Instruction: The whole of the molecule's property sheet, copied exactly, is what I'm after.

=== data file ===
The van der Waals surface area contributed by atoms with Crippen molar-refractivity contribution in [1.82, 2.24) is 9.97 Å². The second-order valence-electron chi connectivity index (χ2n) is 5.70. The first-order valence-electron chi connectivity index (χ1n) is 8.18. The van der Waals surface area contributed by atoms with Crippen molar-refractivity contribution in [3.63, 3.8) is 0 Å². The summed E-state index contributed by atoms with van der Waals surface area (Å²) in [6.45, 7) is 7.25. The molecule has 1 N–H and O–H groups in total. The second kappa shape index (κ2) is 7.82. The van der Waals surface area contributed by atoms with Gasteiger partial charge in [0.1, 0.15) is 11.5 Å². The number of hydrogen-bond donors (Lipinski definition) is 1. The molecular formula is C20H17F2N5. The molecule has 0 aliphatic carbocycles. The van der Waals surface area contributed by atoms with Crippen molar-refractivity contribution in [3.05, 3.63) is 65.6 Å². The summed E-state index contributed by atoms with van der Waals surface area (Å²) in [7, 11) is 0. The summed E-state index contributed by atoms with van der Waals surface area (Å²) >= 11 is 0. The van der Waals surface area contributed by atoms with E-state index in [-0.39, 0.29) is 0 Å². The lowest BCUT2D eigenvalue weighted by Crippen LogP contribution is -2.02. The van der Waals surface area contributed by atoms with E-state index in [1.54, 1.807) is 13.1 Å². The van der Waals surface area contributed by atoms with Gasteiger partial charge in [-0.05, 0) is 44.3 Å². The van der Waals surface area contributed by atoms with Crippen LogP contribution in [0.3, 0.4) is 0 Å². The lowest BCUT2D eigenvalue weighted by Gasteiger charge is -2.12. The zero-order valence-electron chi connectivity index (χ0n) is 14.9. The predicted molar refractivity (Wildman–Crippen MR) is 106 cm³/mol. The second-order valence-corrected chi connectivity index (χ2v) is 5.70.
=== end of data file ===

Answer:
The van der Waals surface area contributed by atoms with Crippen molar-refractivity contribution in [1.82, 2.24) is 9.97 Å². The second-order valence-electron chi connectivity index (χ2n) is 5.70. The first-order valence-electron chi connectivity index (χ1n) is 8.18. The van der Waals surface area contributed by atoms with Crippen molar-refractivity contribution in [3.63, 3.8) is 0 Å². The summed E-state index contributed by atoms with van der Waals surface area (Å²) in [6.45, 7) is 7.25. The molecule has 1 N–H and O–H groups in total. The second kappa shape index (κ2) is 7.82. The van der Waals surface area contributed by atoms with Gasteiger partial charge in [0.1, 0.15) is 11.5 Å². The number of hydrogen-bond donors (Lipinski definition) is 1. The molecular formula is C20H17F2N5. The molecule has 0 aliphatic carbocycles. The van der Waals surface area contributed by atoms with Crippen molar-refractivity contribution in [3.05, 3.63) is 65.6 Å². The summed E-state index contributed by atoms with van der Waals surface area (Å²) in [7, 11) is 0. The summed E-state index contributed by atoms with van der Waals surface area (Å²) >= 11 is 0. The van der Waals surface area contributed by atoms with E-state index in [-0.39, 0.29) is 0 Å². The lowest BCUT2D eigenvalue weighted by Crippen LogP contribution is -2.02. The van der Waals surface area contributed by atoms with E-state index in [1.54, 1.807) is 13.1 Å². The van der Waals surface area contributed by atoms with Gasteiger partial charge in [-0.05, 0) is 44.3 Å². The van der Waals surface area contributed by atoms with Crippen LogP contribution in [0.3, 0.4) is 0 Å². The lowest BCUT2D eigenvalue weighted by Gasteiger charge is -2.12. The zero-order valence-electron chi connectivity index (χ0n) is 14.9. The predicted molar refractivity (Wildman–Crippen MR) is 106 cm³/mol. The second-order valence-corrected chi connectivity index (χ2v) is 5.70.